E! News’ Giuliana Rancic quipped during her red carpet overage at the time: “I think the stylist said, ‘This would look amazing onstage with an Oscar.’”

MORE: Every Single Dress Worn By Best Actress Oscar Winners: An Infographic

Wilson’s take: “That’s ridiculous. Everything goes with gold. Although I will say Meryl Streep looked great in gold Lanvin in 2012 [when she picked up an Oscar].”

Another consideration for nominees is how their dress selection looks and feels in motion should they end up having to walk up to the podium to accept an award. “It doesn’t factor into the choice but we practice walking up the stairs and making sure that they feel comfortable sitting down,” said Fremar.

No surprise, but getting the dress right for the big win is just as important for actresses as it is for the designers who will go down in fashion history alongside them. Designer Tadashi Shoji who has dressed two Oscar winners in the past decade—Octavia Spencer and Mo’Nique—shared that there’s nothing quite like crating a dress for a nominee. “When it comes to a major award ceremony such as the Oscars, there’s definitely extra pressure,” he said.

Still, this opportunity for a designer is like nothing else. “Working with Octavia on her 2011 Oscars gown was one of the most rewarding and unforgettable moments of my career,” Shoji said. “It started with a sketch and, in the end, took over 1,000 hours, a team of 10 and six fittings to complete but it was worth every single minute. I would do anything for her!”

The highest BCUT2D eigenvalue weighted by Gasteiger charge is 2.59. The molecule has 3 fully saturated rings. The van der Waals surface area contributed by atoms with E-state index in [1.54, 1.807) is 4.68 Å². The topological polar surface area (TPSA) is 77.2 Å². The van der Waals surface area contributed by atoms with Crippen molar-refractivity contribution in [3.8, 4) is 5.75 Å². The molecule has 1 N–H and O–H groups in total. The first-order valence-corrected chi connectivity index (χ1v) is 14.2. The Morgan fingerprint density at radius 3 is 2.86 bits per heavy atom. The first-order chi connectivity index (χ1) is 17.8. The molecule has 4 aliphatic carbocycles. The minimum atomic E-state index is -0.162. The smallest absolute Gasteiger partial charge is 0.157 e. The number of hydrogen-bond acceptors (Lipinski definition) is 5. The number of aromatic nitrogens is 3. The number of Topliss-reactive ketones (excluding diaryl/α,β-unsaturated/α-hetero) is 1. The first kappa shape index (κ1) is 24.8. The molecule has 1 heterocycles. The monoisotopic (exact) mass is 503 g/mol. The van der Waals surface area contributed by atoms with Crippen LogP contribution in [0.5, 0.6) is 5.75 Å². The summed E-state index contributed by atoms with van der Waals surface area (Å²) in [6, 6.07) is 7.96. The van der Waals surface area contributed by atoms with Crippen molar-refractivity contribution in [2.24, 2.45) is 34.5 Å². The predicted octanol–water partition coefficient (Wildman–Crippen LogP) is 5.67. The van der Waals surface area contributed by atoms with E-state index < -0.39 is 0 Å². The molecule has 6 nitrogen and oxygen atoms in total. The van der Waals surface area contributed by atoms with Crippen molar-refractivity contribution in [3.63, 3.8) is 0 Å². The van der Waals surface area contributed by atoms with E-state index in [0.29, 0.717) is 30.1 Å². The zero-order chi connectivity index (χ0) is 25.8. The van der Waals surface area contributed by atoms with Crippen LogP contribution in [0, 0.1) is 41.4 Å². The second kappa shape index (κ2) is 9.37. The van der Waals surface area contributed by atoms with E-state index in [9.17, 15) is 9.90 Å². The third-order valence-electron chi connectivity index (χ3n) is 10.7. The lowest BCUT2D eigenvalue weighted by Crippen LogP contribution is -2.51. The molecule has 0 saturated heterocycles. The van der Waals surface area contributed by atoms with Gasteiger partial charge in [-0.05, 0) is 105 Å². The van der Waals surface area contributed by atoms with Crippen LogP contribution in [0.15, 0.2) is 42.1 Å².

Scroll through the gallery above to take look at what Oscar-winning actresses have worn over the past ten years, and share your favorite gowns in the comments!

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Here, a look back at 10 years of women Oscar winners, and what they wore on their big night.

2005 Best Supporting Actress Oscar winner Cate Blanchett in Valentino.

2005 Best Actress Oscar winner Hilary Swank in Guy Laroche.

2006 Best Supporting Actress winner Rachel Weisz in Narciso Rodriguez.

2006 Best Actress Oscar winner Reese Witherspoon in vintage Dior.

2007 Best Supporting Actress Oscar winner Jennifer Hudson in Roberto Cavalli. She also wore another dress that evening by Oscar de la Renta.

2007 Best Actress Oscar Winner Helen Mirren in Christian Lacroix.

2008 Best Supporting Actress Oscar winner Tilda Swinton in Lanvin.

2008 Best Actress Oscar Winner Marion Cotillard in Jean Paul Gaultier.

2009 Best Supporting Actress Oscar winner Penelope Cruz in Atelier Versace.

2009 Best Actress Oscar winner Kate Winslet in Yves Saint Laurent Atelier.

2010 Best Supporting Actress Oscar winner Mo'Nique Imes-Jackson in Tadashi Shoji.

2010 Best Actress Oscar winner Sandra Bullock in Marchesa.

2011 Best Supporting Actress Oscar winner Melissa Leo in Marc Bouwer.

2011 Best Actress Oscar winner Natalie Portman in Rodarte.

2012 Best Supporting Actress Oscar winner Octavia Spencer in Tadashi Shoji.

2012 Best Actress Oscar winner Meryl Streep in Lanvin.

2013 Best Supporting Actress Oscar winner Anne Hathaway in Prada.

2013 Best Actress Oscar winner Jennifer Lawrence in Dior Haute Couture.

2014 Best Supporting Actress Oscar winner Cate Blanchett in Armani Privé.

2014 Best Actress Oscar winner Lupita Wyong'o in Prada.